In this session, Valera Zakharov from Slack will share his thoughts on why it’s worth having developers write UI tests for their features, and how UI Testing should be done on Android.
My name is Valera Zakharov, and I’m an Android engineer at Slack. Prior to Slack, I worked on tooling for Android developers at Google. Part of my team’s mission at Google was to do developer outreach and education - my responsibility was with testing.
The first reason is to make sure that the code works - that is, to have confidence that the code works. When working with legacy code, writing tests also ensures that the code will continue to work in the future for people who will maintain your code.
The second reason to write tests has to deal with empathy. Empathy is one of the core values at Slack. It’s the ability to feel the pain of other people. In our context for example, if you’re developing an API, it’s to feel the pain of the people that will write against your API.
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Writing UI tests, specifically, is a great way to empathize with your users. Testing not only helps you have confidence in your code and make sure that it works, but it also helps you feel the pain of whoever will be using your application in the future.
UI Testing is Hard
The reason why UI Testing hard is because of multi-threading. If you do not deal with synchronization, you will get inconsistent passes and fails in your tests, and your results will often look like this:
In 2013 I wrote Espresso to help the Google Wallet developers write UI tests, specifically to deal with synchronization in UI testing.
How Espresso works is that for every test interaction, such as clicks or assertions, it takes the interaction and waits until your application is idle, then it will run it on the UI thread. Once the runnable is complete, it checks the result, and propagates it back to you in a friendly fashion.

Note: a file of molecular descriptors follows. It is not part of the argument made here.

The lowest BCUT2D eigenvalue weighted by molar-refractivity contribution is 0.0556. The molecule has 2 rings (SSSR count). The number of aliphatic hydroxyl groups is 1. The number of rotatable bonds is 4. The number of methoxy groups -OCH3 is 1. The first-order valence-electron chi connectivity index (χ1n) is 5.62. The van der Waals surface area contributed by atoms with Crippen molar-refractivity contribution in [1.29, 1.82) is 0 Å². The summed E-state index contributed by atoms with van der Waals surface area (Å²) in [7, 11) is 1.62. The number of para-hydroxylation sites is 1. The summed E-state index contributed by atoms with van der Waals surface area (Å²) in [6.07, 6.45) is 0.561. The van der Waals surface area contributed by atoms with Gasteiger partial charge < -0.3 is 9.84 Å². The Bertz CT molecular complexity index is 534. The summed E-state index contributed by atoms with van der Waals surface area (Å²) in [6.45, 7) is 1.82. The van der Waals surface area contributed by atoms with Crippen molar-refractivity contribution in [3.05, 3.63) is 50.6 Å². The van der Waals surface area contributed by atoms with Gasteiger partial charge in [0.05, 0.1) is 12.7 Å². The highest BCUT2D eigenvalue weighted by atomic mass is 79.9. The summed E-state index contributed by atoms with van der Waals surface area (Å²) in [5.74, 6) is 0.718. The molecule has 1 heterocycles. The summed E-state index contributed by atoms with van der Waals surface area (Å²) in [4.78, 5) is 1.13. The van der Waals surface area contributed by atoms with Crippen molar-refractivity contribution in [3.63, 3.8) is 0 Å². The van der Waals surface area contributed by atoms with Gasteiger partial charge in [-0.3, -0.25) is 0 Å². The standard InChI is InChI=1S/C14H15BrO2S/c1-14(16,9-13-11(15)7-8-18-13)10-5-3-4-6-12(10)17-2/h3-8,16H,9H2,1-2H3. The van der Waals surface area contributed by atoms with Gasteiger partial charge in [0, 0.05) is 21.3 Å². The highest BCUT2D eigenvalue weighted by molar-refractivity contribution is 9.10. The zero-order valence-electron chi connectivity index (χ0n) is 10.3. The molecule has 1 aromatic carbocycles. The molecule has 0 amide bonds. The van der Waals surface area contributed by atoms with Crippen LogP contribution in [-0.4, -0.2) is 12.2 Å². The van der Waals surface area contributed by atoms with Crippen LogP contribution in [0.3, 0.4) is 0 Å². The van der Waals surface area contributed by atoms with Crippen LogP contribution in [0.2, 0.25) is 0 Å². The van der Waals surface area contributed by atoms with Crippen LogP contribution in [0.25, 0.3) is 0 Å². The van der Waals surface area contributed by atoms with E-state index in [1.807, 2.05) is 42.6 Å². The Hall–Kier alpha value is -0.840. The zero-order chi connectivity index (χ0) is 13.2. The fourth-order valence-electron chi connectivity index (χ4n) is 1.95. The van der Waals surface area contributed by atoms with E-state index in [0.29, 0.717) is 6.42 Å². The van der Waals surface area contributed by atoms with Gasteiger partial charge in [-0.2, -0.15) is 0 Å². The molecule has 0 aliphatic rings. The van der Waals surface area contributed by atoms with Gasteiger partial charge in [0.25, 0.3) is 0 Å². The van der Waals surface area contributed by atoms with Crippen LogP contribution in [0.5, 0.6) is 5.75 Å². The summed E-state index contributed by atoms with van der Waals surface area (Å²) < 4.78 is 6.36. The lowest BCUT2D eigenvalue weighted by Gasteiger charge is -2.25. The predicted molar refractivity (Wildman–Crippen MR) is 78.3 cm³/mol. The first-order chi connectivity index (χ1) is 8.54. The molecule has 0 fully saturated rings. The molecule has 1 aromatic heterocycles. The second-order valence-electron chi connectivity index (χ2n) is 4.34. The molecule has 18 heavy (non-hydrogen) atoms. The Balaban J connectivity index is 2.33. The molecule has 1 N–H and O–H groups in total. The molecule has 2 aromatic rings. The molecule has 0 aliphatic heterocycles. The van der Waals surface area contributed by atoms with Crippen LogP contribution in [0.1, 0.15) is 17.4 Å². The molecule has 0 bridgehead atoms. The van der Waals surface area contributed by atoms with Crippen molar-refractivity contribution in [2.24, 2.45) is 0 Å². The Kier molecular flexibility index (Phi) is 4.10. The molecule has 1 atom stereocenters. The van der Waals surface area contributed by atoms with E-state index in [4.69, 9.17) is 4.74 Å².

You can use whichever UI test framework out there, but you need to make sure that it takes care of synchronization, and that it doesn’t do it with just simple sleep statements/retry mechanisms, as that’s not good enough.
Writing Good UI Tests
The way to write good UI tests is to avoid writing them when possible, and if it’s not possible, write them in a targeted and hermetic way.
Avoid writing tests
The reason you should avoid writing tests is that when you run UI tests or any instrumentation tests, not only are you exercising your code and application, you’re also exercising the Android system including the Linux kernel and application framework.
This isn’t efficient, and this is one of the reasons why you commonly see this picture about the testing pyramid:
The testing pyramid says that the majority of your test coverage should come from unit tests, followed by integration and UI tests. How you’re supposed to do this is by separating out your business logic from your UI presentation layer and your data layer.
But in Android, is it possible to make the separation? For example, can you exercise an activity without doing any UI interactions? You can’t, and if you write pure Android without any other layers of abstraction, it doesn’t guide you towards writing a lot of unit tests.